• It handballs the responsibility for answering questions over to family, friends, and community leaders — people who may be no better than anyone else at evaluating truth claims, or who may have an interest in promoting an unscientific view. Religious leaders are the ones who ought to be promoting religion, of course — that’s their job — but is that where we want to send young people for information about how evolution and religion interact?

I think the book should have said something like this:

Some religious people claim that evolution didn’t happen, or that it’s impossible. But according to the evidence we have, evolution is real, and it’s happening all around us.

Many religious people do accept evolution. They don’t see a conflict between evolution and their religion, or they see evolution as part of creation.

Whether you believe in a religion or not, you can use science to figure out how our amazing world operates.

This answer re-asserts the reality of evolution and the primacy of science, but it takes it easy on the conflict between religion and science. It allows that people have their own opinions, and is written not to be offensive.

I still think the book is really good. It’s interesting, has beautiful illustrations, and lays out the basics of evolutionary theory in a way young people can grasp. Even the religion question can lead to an interesting discussion.

The author responds to the criticism here.

Talk the Talk Twofer: Cave signs

Two scintillating interviews for your enjoyment, all featuring me, and the charming and talented Jamie MacDonald.

First, from the 23 February show: Stroke patients, unable to speak, have re-learned to say words and phrases by singing them instead of speaking.

It’s already been shown that speech and music operate somewhat independently, and some linguists think language might have evolved via music.

Click to listen:

Next, from the 2 March show, a look at cave signs. Why should cave art get all the attention? Researchers from the Uni of Victoria have noticed that some non-representational markings turn up in caves all across Europe. Did they have an agreed-upon meaning? If so, it would mean that the beginnings of a writing system (and the cognition needed to power same) would have happened far earlier than heretofore supposed. When researching this topic, I expected to find a language myth ripe for debunking, but I think it’s pretty solid and the claims are presented fairly modestly.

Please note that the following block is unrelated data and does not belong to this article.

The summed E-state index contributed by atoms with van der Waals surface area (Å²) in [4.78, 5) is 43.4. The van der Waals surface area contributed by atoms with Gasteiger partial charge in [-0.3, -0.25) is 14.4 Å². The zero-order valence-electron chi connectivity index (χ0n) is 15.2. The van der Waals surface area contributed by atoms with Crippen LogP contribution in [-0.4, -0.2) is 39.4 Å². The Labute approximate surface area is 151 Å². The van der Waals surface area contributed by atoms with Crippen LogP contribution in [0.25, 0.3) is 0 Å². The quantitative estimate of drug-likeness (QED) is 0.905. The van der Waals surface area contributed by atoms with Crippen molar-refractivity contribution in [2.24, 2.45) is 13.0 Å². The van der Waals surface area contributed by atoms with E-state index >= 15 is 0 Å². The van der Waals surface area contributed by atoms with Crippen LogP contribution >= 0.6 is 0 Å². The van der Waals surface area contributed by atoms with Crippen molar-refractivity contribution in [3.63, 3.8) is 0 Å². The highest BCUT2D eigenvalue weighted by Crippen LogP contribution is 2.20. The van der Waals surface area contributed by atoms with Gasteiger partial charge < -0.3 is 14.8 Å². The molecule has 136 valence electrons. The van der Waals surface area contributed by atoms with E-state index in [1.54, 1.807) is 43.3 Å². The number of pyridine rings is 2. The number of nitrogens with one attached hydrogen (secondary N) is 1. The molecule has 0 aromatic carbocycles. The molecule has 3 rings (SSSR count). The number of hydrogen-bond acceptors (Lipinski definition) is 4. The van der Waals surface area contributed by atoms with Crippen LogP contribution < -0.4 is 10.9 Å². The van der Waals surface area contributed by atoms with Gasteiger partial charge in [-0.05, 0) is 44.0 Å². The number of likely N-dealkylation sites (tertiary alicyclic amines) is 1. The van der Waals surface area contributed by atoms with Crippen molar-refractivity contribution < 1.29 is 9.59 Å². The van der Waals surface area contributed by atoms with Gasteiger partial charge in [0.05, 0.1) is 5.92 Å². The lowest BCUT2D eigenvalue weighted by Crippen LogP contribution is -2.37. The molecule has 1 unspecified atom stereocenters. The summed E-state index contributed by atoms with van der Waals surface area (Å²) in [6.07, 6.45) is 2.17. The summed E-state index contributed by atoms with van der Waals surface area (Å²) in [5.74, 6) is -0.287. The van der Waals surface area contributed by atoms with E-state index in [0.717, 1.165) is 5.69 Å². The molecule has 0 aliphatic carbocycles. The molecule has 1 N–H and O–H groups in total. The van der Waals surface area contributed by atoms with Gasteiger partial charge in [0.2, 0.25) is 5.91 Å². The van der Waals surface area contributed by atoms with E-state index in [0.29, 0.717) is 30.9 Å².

Click to listen:

I’m on about 5/6ths of the way through the stream. Watch out; it starts playing as soon as the page loads.

Why theistic evolution is false

Is it wrong to pay attention to Sarah Palin? Some people have the idea that if we ignore her, it’ll starve her of oxygen and she’ll disappear. Well, with her new book out, she’s getting the oxygen whether we pay attention or not. So I think it’s best to confront La Palin directly, unpleasant though it be.

The quote that got my attention was this:

On her belief in creationism and how she debated McCain manager Steve Schmidt about it: “But your dad’s a science teacher,” Schmidt objected. “Yes.” “Then you know that science proves evolution,” added Schmidt. “Parts of evolution,” I said. “But I believe that God created us and also that He can create an evolutionary process that allows species to change and adapt.” Schmidt winced and raised his eyebrows. In the dim light, his sunglasses shifted atop his hear. I had just dared to mention the C-word: creationism. But I felt I was on solid factual ground.

But she’s not.

What she’s describing is theistic evolution, which is sort of like splitting the difference between science and religion. It’s now the philosophy of choice for believers who can no longer ignore the torrents of evidence for evolution, but who don’t like its inevitably atheistic implications. So they acknowledge that evolution is true, but then they say “But surely a god must have been involved somewhere. Maybe he invented evolution! Yeah, that’s it.”

Okay. So besides cowardice, what’s wrong with theistic evolution? Two things: